“Demon”—a weird, mesmerizing film by Polish writer/director Marcin Wrona—dubbed by some as a reworking of “The Dybbuk” — is akin to a cinematic nightmare for those of us who experienced Poland’s pre-war anti-Semitism and survived to see the attempt—by some—to gloss over that painful past.
The film opens with English-speaking Peter (wonderful Israeli actor Itay Tiran) returning from England to his family’s decaying house in rural Poland to marry his fiancé Zaneta (Agnieszka Zulewska). On the eve of the ceremony—amidst a crush of festively garbed wedding guests—Peter falls into a mud hole and discovers human skeletal remains, which triggers his psychotic meltdown. He is wracked by visions of a mystical young woman Hannah and begins to babble in Yiddish. As a torrential downpour interrupts the celebration, guests in a crescendo of abandon, drink and dance in frenzy. A priest, a doctor and a Jewish professor hesitatingly intervene in the hope of rescuing the possessed Peter while the bride’s family and intimates dismiss whatever it was that triggered Peter’s breakdown as hallucinatory.
I was able to chat with Olga Szymanska in Poland, the film’s young executive director and widow of 42-year old Marcin Wrona (who died in a hotel room in Poland a few days before its 2015 U.S. Festival launch).
Olga: This is not an accusing film as others have been…but still there is the patina of “let’s forget”. We have one thousand years of Polish-Jewish history…it is difficult to forget that we have this common past where we have been living together. We filmed in Krakow and 50 kilometers from Tarnow which was 50% Jewish…there is still the architecture…yet no Jews living there.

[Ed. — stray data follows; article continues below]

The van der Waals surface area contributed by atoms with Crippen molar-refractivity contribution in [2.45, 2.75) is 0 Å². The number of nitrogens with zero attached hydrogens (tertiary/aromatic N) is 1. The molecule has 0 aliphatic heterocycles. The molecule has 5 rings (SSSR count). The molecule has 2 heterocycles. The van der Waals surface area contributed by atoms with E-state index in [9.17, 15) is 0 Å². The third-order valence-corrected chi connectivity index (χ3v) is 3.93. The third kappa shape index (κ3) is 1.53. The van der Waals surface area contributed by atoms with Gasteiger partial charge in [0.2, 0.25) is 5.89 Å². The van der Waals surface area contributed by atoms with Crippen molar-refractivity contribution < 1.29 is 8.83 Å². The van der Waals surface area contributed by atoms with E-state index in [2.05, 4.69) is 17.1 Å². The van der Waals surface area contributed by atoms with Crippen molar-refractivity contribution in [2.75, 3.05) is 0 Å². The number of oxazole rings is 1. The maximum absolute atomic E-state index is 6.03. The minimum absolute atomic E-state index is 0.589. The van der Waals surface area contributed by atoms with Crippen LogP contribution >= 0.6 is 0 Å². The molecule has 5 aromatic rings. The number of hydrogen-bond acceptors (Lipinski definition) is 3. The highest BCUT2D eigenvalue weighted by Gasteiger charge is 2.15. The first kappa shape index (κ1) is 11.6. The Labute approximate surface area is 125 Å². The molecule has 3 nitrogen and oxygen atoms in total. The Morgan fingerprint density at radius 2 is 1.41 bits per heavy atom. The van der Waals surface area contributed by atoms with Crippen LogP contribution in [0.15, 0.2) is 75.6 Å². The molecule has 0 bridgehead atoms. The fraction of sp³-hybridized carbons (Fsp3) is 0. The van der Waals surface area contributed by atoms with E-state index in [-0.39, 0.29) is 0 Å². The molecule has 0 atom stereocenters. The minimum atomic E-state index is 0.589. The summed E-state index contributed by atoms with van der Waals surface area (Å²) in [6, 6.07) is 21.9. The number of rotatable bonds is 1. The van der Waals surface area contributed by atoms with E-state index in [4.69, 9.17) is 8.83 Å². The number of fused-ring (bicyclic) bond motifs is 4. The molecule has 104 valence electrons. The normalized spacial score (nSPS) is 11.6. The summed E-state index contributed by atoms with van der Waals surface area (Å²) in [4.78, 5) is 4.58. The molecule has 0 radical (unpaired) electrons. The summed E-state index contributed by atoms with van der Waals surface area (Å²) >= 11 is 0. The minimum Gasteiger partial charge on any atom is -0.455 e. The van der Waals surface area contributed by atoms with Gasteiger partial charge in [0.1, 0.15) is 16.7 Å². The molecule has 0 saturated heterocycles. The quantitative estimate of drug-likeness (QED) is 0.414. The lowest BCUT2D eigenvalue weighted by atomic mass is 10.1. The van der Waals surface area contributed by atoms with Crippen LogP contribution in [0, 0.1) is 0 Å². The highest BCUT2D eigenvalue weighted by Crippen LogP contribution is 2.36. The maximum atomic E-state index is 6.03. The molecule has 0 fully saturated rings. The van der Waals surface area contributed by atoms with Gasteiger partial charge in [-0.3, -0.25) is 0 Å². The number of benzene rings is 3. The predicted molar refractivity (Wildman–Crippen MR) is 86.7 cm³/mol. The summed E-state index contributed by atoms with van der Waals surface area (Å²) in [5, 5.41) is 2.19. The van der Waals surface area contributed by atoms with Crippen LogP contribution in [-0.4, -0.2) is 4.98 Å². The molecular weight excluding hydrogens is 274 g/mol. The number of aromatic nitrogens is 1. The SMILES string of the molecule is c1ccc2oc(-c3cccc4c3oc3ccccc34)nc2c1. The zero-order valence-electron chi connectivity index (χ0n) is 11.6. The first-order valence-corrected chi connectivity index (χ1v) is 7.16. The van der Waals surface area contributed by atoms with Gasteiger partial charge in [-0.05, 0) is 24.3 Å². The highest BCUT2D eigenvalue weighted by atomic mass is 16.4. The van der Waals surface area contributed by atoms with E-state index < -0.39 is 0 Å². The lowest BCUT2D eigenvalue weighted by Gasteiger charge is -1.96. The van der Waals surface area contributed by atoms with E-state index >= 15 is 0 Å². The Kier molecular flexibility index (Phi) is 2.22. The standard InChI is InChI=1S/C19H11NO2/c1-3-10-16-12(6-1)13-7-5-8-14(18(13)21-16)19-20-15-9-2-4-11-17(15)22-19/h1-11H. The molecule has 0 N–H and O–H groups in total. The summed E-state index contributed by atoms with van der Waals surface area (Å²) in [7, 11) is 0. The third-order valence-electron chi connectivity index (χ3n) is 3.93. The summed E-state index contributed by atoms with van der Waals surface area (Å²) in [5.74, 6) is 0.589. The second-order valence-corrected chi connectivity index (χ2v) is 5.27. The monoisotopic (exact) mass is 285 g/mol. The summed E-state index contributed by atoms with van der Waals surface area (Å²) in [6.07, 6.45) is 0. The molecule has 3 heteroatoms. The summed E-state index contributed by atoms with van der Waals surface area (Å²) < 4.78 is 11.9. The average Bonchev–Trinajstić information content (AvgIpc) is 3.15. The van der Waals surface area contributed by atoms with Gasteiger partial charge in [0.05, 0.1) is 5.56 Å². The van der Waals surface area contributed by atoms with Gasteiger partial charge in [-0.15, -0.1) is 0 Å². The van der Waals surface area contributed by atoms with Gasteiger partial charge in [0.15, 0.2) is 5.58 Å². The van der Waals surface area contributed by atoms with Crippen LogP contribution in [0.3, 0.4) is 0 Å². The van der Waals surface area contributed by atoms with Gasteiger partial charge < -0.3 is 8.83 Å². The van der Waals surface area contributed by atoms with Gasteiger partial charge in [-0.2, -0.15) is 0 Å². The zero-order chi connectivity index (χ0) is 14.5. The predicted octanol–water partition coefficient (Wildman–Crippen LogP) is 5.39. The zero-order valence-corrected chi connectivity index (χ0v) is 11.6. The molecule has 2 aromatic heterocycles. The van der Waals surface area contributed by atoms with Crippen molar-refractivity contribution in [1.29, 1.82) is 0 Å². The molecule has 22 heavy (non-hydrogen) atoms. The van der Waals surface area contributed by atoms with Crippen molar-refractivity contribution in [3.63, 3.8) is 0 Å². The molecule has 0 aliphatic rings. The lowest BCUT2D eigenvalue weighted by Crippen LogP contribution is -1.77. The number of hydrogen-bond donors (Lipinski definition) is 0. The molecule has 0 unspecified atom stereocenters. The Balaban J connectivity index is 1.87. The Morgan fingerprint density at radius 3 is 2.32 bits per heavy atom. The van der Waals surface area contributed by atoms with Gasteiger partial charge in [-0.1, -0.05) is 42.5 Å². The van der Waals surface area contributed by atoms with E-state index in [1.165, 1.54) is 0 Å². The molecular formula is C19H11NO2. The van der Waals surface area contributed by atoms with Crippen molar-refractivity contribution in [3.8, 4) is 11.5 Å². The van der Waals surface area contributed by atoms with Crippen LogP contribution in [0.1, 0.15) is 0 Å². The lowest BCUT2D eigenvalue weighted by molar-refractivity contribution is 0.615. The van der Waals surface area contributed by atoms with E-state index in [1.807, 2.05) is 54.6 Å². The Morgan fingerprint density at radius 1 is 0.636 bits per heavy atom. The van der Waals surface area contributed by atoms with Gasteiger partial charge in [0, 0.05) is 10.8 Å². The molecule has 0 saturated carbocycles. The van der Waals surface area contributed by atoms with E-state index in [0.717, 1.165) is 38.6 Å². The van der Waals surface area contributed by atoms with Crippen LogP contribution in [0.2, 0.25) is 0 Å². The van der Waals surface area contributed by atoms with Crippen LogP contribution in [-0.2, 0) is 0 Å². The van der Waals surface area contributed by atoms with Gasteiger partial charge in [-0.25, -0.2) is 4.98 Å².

Masha: I noticed so many Jewish/Yiddish ”touches” and wonder if people who are not Jewish would understand this subtext…. When Peter is carried in on a chair held by revelers, and steps on a glass—emblematic of Jewish wedding for both bride and groom— the melodic soundtrack of the lullaby from Abraham Goldfadden’s Opera “Shulamis” Oyf Yidele’s Vigele [“on Yidele’s [cradle]…. there are raisins and almonds”]. (Olga was unsure about this particular choice of music).
Olga: The end is an open ending. You can consider [Peter] disappearing into the past…or killed and put in the lake…You don’t know if he is a real person or imaginary person. If he came back as a ghost…or is/was a member of the family in the photograph found in the pit…Dark questions which have to be answered by the audience. You can see [interpret] read it in many different ways.
Masha: What was the reaction to the film in Poland?
Olga: It was pretty quiet… Hard to tell why. It was premiered in Toronto, got a great review. Then [in] Gdynia (Gdansk)…most were good but then after Marcin’s death in Gdynia —you know he committed suicide…. We were just married— it was a shock for me…This was an absolute catastrophe… people were scared of the movie.
Masha: You mean the [anti-Semitic] sub-text?
Olga: Premiered a month after his death. They did not want to mention it after Marcin’s death… It was very weird…I was in a different state of mind—difficult to remove a movie after it happened… You ask about Polish-Jewish context. One review by a very right wing Catholic magazine said it was an anti-Polish movie…but did not criticize it as much as:”Ida”. I agree. Now in Poland it’s crazy things happening…The last news was they want to [exhume] Jedwabne victims!”
Masha: What a bizarre take on “Demon”—life imitating art!”
“Demon” opens September 9 in New York and Los Angeles.